Lovely views of Vienna from one of the world’s most historic Ferris wheels sounds good. But what’s it actually like up there?
- Most bucket lists for Vienna have this on them, thanks to the Riesenrad’s status as a city landmark and movie set
- Views are excellent across the city and you get time and space to enjoy them
- See also: Riesenrad ticket & visitor info
Big wheel, long views
Strangely, floating above Vienna in a 19th-century Ferris wheel has an ethereal feel to it.
I use the word float deliberately: you have all those steel struts, giant screws and wagons turning endlessly…yet no noise. Not a squeak reaches your ears. My bicycle makes more of a racket, so I can only assume an awful lot of grease oils the joints of this huge construction.
But is it really worth going round Vienna’s famous Riesenrad?
I’m going to give it a “yes” for two reasons.
1. What you see
Once inside a wagon, you begin a climb that takes you around 61m or 200 feet into the air. With glass windows on all four sides and enough space to move around, you can look across more or less the entirety of Vienna.
The views across the Prater entertainment complex that surround the Riesenrad can be quite intriguing, too. Particularly the Prater Turm ride (pictured below), which spins guests around on the end of chains close to 100m up in the air. (So even higher than the Riesenrad.)
The Turm ride terrified me even at a distance and with a solid floor beneath my feet.
If you’re concerned you might not recognise what you see through the wagon’s windows, then long, labelled photographs of the view offer a helping hand. And there’s time to take it all in – I think we were up there for about 15 minutes.
2. What you’re part of
There are other ways to get excellent views of Vienna. But this one is drenched in over 120 years of history.
The Riesenrad comes just behind the cathedral in terms of Vienna city landmarks. And the location enjoys a Hollywoodesque appeal through memorable acting credits in, for example, The Third Man, Before Sunrise, and Vienna Blood. So it does feel like you’re part of some ongoing tradition.
Your ticket includes a trip round a little exhibition lobby area with eight former wagons and walls illustrating Austrian history and personalities. Each wagon contains a model panorama of some event or epoch, such as Roman times, the Turkish siege of 1683, or WWII damage to the Prater area. (All nice, but not really why you’re here.)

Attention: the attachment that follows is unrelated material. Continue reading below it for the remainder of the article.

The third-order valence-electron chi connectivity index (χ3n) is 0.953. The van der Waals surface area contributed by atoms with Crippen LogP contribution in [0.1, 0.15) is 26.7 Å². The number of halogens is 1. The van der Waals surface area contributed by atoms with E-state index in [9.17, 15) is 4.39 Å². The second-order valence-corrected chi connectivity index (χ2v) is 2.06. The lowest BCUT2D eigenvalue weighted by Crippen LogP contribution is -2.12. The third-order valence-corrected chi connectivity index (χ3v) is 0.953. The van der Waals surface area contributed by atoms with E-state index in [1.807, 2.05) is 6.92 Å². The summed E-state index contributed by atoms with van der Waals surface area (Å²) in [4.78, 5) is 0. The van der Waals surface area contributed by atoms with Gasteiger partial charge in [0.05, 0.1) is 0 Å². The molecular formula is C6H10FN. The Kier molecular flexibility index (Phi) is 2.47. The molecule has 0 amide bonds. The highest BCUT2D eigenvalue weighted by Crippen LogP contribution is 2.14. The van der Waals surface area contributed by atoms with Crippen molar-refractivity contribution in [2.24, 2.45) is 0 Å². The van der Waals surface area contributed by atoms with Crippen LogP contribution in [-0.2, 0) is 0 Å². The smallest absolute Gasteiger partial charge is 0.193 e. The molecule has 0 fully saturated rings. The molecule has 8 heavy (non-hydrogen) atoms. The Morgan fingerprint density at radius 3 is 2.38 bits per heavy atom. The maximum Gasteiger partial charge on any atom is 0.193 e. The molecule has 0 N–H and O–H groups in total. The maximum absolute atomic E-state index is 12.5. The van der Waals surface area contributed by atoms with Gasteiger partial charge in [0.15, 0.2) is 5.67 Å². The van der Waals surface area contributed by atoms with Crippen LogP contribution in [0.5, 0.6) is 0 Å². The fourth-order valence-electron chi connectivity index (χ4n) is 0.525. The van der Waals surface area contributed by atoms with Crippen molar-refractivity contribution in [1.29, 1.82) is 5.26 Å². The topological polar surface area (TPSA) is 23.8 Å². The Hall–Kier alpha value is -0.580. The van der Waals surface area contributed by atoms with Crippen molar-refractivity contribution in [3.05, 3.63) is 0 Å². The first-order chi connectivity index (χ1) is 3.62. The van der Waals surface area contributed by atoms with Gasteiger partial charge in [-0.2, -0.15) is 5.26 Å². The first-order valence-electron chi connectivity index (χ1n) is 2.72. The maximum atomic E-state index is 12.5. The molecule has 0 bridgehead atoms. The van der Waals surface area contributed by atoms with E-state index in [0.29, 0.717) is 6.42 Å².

Even in February, the Riesenrad was quite busy. So I’d recommend getting advance tickets* or a relevant sightseeing pass so you at least skip the counter queue, especially in peak seasons like summer.
We only waited a few minutes to get on board, mind you, and part of our wait was due to restaurant staff laying the table in one of the special dining cabins (the Riesenrad offers various in-wagon culinary experiences of this nature).
Have to say it all looked very refined inside that wagon and the idea of candlelit meals up above Vienna had a certain appeal. Happily, the Riesenrad tends to stay open until well after dusk, so you can enjoy a twilight or nighttime experience with a normal ticket, too.
The ride duration depends on how many wagons need to stop to load up or release passengers. But, as I said earlier, you should have enough time to enjoy the views adequately.
If you want a souvenir of your trip, there is a professional photo booth, but also a large shop you go through to exit the building after your ride. Think t-shirts, fridge magnets and all the usual suspects.
How to get to the Riesenrad
See here for travel tips.
The Riesenrad lives a little away from the usual tourist haunts, so you might want to do a bit more in the area while there. The Prater complex has, for example, heaps of rides and experiences, long walks through the park, plenty of restaurants, a planetarium, and the Vienna branch of Madame Tussaud.